It was not mentioned again. It is often said in IT departments after a mistake has been made that “We are not here to point fingers and blame people, we are here to fix the problem and make sure it does not happen again”. It is often said, but it is rarely true. It was true this time.

When I was in Grade 2 our phone rang and I answered it. It was my teacher and he asked to speak to one of my parents. I nearly shat myself. I was an extreme goody-goody as a child and never got in trouble at school. I remember sitting outside my parent’s bedroom door trying to listen to the conversation while wracking my brain trying to think of anything that I had done wrong.

Turned out the teacher had called to ask permission for me and some other kids in the class to stay at lunch some days for “enrichment”. (Extra work they give to smart kids.)

I had been in country in South Korea for about a week. My wife and I had left a club in Itaewon and decided to walk home since it was such a nice night. We took what we thought was a short cut but quickly went into a dead end and had to navigate around it. Suddenly two Korean soldiers came at us from a darkened building with M-16s pointed at us.
We had wondered too near a water treatment facility and missed the signs, which turned out to be in Korean only so missing them might have been not knowing what they said.
I stammered out in very bad Korean that I was an American soldier and they pointed back down the street and smiled at us so we left.
Now we were completely rattled and stopped at the first taxi stand to get a ride to our apartment. The driver refused to take us, which resulted in raised voices. We gave up and started to leave and the driver grabbed my wife’s arm. Apparently he wanted a tip for us getting in his back seat even though he would not take us anywhere. Turned out we were only 3 blocks from our destination and it wasn’t worth his effort losing his place in line.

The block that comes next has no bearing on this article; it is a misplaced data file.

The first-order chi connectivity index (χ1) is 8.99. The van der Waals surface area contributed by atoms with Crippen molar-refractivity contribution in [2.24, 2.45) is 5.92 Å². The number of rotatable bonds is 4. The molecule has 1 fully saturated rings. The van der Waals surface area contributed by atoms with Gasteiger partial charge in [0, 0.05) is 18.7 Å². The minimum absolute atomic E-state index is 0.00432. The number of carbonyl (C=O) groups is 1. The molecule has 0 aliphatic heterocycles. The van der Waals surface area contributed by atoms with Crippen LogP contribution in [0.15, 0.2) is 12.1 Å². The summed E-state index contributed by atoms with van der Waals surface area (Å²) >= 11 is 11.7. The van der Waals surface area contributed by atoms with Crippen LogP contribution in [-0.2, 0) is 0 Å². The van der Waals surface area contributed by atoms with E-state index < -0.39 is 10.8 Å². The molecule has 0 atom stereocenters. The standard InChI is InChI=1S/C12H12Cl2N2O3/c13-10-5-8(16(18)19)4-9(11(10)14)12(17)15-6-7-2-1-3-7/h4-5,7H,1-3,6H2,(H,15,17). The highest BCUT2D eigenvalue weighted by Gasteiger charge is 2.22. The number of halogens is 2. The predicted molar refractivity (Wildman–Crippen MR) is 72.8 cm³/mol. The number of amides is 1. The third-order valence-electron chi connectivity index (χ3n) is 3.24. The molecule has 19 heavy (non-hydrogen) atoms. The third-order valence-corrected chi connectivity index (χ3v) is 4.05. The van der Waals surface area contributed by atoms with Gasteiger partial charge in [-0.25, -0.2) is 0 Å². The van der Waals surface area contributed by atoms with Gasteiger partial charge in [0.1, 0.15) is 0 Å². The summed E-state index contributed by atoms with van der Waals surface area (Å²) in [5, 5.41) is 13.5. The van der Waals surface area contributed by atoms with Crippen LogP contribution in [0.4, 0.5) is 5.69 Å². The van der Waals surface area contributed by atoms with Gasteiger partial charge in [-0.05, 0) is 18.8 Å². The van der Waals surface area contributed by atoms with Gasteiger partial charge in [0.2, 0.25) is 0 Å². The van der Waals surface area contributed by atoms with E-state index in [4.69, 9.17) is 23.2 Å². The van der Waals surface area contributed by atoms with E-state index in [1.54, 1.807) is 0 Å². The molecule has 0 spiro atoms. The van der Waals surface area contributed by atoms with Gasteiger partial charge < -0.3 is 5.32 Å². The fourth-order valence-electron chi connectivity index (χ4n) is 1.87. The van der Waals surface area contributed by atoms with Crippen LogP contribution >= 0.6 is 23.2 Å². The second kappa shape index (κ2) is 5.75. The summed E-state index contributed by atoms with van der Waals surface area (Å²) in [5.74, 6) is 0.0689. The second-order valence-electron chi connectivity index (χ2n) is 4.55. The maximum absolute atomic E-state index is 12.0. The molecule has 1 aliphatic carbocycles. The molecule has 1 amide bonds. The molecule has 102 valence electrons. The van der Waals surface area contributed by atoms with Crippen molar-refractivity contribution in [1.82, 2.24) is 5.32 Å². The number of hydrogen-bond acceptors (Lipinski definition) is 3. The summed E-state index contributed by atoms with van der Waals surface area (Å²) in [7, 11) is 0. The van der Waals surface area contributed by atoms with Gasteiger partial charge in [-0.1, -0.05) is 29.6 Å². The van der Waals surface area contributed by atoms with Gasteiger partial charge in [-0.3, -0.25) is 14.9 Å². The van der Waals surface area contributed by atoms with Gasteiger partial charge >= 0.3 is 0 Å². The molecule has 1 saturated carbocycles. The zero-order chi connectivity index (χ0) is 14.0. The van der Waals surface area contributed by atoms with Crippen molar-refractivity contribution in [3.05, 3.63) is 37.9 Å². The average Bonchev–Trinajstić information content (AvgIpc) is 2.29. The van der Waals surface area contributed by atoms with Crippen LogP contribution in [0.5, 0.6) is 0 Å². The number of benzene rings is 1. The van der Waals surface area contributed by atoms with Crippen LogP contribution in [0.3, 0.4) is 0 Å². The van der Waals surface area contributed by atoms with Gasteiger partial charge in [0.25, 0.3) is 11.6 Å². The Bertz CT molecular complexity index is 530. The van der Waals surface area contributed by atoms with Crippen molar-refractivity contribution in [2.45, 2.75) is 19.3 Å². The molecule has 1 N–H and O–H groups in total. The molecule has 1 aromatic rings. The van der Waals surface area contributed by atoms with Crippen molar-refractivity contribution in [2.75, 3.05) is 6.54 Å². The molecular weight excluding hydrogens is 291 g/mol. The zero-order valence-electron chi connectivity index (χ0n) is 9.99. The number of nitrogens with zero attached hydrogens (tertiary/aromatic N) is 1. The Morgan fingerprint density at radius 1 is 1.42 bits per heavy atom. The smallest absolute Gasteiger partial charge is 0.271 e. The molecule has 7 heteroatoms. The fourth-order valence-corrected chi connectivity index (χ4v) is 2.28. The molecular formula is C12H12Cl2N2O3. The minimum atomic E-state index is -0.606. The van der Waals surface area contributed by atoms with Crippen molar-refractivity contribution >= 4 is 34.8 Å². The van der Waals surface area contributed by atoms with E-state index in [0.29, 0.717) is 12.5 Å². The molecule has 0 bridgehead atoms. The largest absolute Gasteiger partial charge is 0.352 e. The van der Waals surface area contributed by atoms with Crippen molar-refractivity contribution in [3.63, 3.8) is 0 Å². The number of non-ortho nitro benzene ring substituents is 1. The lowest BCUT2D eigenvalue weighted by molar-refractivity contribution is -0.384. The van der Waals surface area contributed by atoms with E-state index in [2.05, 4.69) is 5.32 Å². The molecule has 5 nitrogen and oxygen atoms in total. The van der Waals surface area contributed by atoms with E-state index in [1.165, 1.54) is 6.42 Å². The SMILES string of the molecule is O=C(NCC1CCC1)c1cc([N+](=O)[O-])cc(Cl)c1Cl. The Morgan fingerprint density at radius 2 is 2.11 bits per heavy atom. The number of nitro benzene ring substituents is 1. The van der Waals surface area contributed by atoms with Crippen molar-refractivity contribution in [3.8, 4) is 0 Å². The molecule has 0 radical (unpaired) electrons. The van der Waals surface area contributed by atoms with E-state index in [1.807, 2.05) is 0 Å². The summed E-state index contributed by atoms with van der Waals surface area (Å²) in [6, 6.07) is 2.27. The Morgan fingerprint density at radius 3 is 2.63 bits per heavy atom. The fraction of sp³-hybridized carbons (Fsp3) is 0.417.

I objected to his being physical, OK, I took his arm off my wife and threw him into the street.
A Korean police officer instantly showed up and arrested me, and took my wife and I to the nearest police station.
While sitting and waiting our turn and not having any idea what was going on, a woman threw a brick into the car that had taken us to the station. Suddenly there was a mini-riot going on with bricks thrown, cops everywhere, cab drivers screaming, people wrestled to the ground, someone started a fire and more cops started showing up.
I took my wife, no one had gotten our IDs yet, and we slipped out the back, grabbed another taxi after quickly walking a few blocks in a random direction, and went home.

In the fall of 1988 I was an undergrad research assistant with an office a few doors away from Robert Morris. Because of my position, unlike most undergrads I had accounts on machines normally only used by professors and grad students.

On November 2nd I tried to log in to do some work and discovered that my accounts were locked. At first I was convinced that the professor I was working for must be unhappy with the work I was doing; then when I heard about The Morris Worm I figured I must be on the short list of suspects since nobody else I knew had their accounts locked.

Of course nobody else I knew had their accounts locked because they were all undergrads. Everyone with access to the machines I was doing research on had theirs locked until they figured out what was going on. For awhile there I was pretty scared.

1st grade, teacher sent a note home with me, telling me not to open it and give it to my mom. That morning a friend and I had been caught taking a shortcut through a part of the building we weren’t supposed to be in (though not by my teacher) so I thought it was about that and threw the note away when I got home. Later my mom asked me if I had a note for her, and I started crying and confessed everything then we had to go dig the note out of the garbage. Turned out it was something about how there wasn’t going to any way for me to take the bus to school where we lived (it wasn’t a public school and we weren’t that close).